Ten of Southern Ontario’s elite young high school scientists competed at the regional edition of Sanofi Biogenius Challenge Canada (SBC), the country’s most prestigious national student science research competition last Thursday at the University of Waterloo.
First place went to Tasnia Nabil, a grade 12 student from Vincent Massey Secondary School in Windsor for her project entitled “A Novel Computational Approach to Ferromagnetic Nano Therapy as a Therapeutic Solution for Cancer.” Tasnia won $2000 and a trip to the national finals In Ottawa in May.
Also among those competing was Advait Maybhate, a grade 11 student from Sir John A. MacDonald Secondary School in Waterloo who worked with University of Waterloo Prof. Andrew Doxey from the Department of Biology. He built a computer algorithm for identifying motifs, short gene sequences that correspond with simple biological functions. His program not only locates and identifies motifs accurately, but finds them faster than more complex algorithms used today.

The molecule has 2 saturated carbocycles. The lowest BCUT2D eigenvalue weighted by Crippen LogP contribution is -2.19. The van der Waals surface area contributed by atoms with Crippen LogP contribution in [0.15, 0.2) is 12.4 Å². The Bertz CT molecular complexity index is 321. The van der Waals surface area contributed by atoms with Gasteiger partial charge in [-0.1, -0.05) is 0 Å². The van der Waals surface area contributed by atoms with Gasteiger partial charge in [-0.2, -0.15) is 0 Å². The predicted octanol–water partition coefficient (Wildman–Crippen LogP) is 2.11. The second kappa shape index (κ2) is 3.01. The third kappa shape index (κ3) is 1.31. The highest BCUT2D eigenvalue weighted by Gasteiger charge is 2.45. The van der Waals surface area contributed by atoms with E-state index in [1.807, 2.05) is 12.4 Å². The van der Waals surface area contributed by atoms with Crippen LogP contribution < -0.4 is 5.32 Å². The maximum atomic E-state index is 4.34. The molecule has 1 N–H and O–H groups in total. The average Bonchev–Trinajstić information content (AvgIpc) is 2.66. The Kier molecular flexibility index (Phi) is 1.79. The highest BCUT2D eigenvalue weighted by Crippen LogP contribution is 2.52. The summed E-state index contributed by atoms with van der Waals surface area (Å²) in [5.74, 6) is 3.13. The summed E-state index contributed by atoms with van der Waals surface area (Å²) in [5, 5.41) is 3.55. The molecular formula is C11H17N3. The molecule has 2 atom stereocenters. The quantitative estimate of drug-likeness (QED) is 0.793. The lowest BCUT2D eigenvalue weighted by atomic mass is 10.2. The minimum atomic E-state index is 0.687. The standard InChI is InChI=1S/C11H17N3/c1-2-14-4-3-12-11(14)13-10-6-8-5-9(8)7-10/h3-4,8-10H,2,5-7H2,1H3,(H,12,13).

He hopes biologists will one day use his approach to identify sources of mutation behind diseases such as Alzheimer’s as well as discover new motifs and the functions they’re mapped to.
“It was super cool how we were able to predict certain protein–protein interactions without even knowing about them before-hand,” says Maybhate. “It was a great experience and I learned a lot from this.”
His project entitled “A Novel Algorithm for Identifying Sequence Motifs” won first place at the Regional Science Fair earlier in April and fourth prize at the Sanofi Competition.
For more information about how to identify and mentor a promising high school science student through the Sanofi program, contact Prof. Brian Dixon.